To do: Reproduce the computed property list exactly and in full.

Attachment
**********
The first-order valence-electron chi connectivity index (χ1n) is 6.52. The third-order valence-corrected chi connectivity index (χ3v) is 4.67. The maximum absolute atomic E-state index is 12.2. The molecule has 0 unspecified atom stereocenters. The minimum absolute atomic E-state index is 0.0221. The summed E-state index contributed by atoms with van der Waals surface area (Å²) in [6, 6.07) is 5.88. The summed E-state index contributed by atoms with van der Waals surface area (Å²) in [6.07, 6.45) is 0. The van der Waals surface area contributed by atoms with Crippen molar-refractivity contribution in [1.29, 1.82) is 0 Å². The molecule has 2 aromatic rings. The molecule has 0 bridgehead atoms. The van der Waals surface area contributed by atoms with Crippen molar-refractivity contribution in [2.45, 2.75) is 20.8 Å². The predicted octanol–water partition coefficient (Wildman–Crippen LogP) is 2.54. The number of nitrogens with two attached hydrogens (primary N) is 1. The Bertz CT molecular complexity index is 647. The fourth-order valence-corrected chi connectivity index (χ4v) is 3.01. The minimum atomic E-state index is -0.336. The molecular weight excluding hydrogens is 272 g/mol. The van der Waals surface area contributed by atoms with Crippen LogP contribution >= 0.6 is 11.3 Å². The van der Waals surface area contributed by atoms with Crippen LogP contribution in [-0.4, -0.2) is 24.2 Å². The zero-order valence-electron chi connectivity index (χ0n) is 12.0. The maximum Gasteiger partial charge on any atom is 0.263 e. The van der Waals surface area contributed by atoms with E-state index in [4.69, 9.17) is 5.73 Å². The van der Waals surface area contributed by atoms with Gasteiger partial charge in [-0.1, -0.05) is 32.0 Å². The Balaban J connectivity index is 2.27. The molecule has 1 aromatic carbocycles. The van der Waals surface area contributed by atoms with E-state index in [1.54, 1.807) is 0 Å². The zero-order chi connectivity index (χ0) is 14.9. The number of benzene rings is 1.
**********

The first-order valence-electron chi connectivity index (χ1n) is 6.52. The third-order valence-corrected chi connectivity index (χ3v) is 4.67. The maximum absolute atomic E-state index is 12.2. The molecule has 0 unspecified atom stereocenters. The minimum absolute atomic E-state index is 0.0221. The summed E-state index contributed by atoms with van der Waals surface area (Å²) in [6, 6.07) is 5.88. The summed E-state index contributed by atoms with van der Waals surface area (Å²) in [6.07, 6.45) is 0. The van der Waals surface area contributed by atoms with Crippen molar-refractivity contribution in [1.29, 1.82) is 0 Å². The molecule has 2 aromatic rings. The molecule has 0 bridgehead atoms. The van der Waals surface area contributed by atoms with Crippen molar-refractivity contribution in [2.45, 2.75) is 20.8 Å². The predicted octanol–water partition coefficient (Wildman–Crippen LogP) is 2.54. The number of nitrogens with two attached hydrogens (primary N) is 1. The Bertz CT molecular complexity index is 647. The fourth-order valence-corrected chi connectivity index (χ4v) is 3.01. The minimum atomic E-state index is -0.336. The molecular weight excluding hydrogens is 272 g/mol. The van der Waals surface area contributed by atoms with Crippen LogP contribution >= 0.6 is 11.3 Å². The van der Waals surface area contributed by atoms with Crippen LogP contribution in [-0.4, -0.2) is 24.2 Å². The zero-order valence-electron chi connectivity index (χ0n) is 12.0. The maximum Gasteiger partial charge on any atom is 0.263 e. The van der Waals surface area contributed by atoms with E-state index in [4.69, 9.17) is 5.73 Å². The van der Waals surface area contributed by atoms with Gasteiger partial charge in [-0.1, -0.05) is 32.0 Å². The Balaban J connectivity index is 2.27. The molecule has 1 aromatic carbocycles. The van der Waals surface area contributed by atoms with E-state index in [1.54, 1.807) is 0 Å². The zero-order chi connectivity index (χ0) is 14.9. The number of benzene rings is 1.